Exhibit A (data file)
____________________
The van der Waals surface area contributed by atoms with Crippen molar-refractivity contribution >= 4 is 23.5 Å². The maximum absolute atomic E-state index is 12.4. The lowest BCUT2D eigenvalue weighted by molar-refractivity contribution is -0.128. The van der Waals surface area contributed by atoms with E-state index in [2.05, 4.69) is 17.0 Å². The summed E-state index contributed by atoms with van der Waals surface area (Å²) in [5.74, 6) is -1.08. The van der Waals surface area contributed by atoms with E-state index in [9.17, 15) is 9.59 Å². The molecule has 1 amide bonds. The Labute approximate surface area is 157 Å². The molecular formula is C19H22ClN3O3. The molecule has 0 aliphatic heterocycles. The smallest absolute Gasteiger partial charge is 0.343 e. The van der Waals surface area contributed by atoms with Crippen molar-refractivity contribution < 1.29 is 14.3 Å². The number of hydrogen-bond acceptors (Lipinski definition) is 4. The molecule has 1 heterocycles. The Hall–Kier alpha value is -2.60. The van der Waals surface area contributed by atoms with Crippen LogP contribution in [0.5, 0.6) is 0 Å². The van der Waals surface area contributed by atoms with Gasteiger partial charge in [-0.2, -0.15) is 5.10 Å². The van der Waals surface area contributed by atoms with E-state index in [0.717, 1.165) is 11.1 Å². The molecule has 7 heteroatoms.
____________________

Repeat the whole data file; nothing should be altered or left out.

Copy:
The van der Waals surface area contributed by atoms with Crippen molar-refractivity contribution >= 4 is 23.5 Å². The maximum absolute atomic E-state index is 12.4. The lowest BCUT2D eigenvalue weighted by molar-refractivity contribution is -0.128. The van der Waals surface area contributed by atoms with E-state index in [2.05, 4.69) is 17.0 Å². The summed E-state index contributed by atoms with van der Waals surface area (Å²) in [5.74, 6) is -1.08. The van der Waals surface area contributed by atoms with E-state index in [9.17, 15) is 9.59 Å². The molecule has 1 amide bonds. The Labute approximate surface area is 157 Å². The molecular formula is C19H22ClN3O3. The molecule has 0 aliphatic heterocycles. The smallest absolute Gasteiger partial charge is 0.343 e. The van der Waals surface area contributed by atoms with Crippen molar-refractivity contribution < 1.29 is 14.3 Å². The number of hydrogen-bond acceptors (Lipinski definition) is 4. The molecule has 1 heterocycles. The Hall–Kier alpha value is -2.60. The van der Waals surface area contributed by atoms with Crippen LogP contribution in [0.5, 0.6) is 0 Å². The van der Waals surface area contributed by atoms with Gasteiger partial charge in [-0.2, -0.15) is 5.10 Å². The van der Waals surface area contributed by atoms with E-state index in [0.717, 1.165) is 11.1 Å². The molecule has 7 heteroatoms.